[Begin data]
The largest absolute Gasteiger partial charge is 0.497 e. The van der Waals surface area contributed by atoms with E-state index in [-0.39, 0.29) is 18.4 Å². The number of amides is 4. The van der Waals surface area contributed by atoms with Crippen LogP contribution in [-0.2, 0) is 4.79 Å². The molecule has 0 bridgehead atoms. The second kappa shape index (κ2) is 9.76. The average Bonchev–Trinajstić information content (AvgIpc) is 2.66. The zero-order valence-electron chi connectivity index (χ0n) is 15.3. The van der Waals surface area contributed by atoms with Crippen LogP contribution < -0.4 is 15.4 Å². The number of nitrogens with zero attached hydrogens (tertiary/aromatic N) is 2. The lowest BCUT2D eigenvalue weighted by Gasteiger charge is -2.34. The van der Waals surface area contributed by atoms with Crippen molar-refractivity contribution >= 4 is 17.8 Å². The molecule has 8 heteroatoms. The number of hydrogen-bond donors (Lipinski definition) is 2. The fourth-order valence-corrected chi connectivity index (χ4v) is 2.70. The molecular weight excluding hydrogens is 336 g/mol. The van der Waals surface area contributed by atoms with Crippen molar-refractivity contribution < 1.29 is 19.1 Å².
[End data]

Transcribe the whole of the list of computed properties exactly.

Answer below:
The largest absolute Gasteiger partial charge is 0.497 e. The van der Waals surface area contributed by atoms with E-state index in [-0.39, 0.29) is 18.4 Å². The number of amides is 4. The van der Waals surface area contributed by atoms with Crippen LogP contribution in [-0.2, 0) is 4.79 Å². The molecule has 0 bridgehead atoms. The second kappa shape index (κ2) is 9.76. The average Bonchev–Trinajstić information content (AvgIpc) is 2.66. The zero-order valence-electron chi connectivity index (χ0n) is 15.3. The van der Waals surface area contributed by atoms with Crippen LogP contribution < -0.4 is 15.4 Å². The number of nitrogens with zero attached hydrogens (tertiary/aromatic N) is 2. The lowest BCUT2D eigenvalue weighted by Gasteiger charge is -2.34. The van der Waals surface area contributed by atoms with Crippen molar-refractivity contribution >= 4 is 17.8 Å². The molecule has 8 heteroatoms. The number of hydrogen-bond donors (Lipinski definition) is 2. The fourth-order valence-corrected chi connectivity index (χ4v) is 2.70. The molecular weight excluding hydrogens is 336 g/mol. The van der Waals surface area contributed by atoms with Crippen molar-refractivity contribution < 1.29 is 19.1 Å².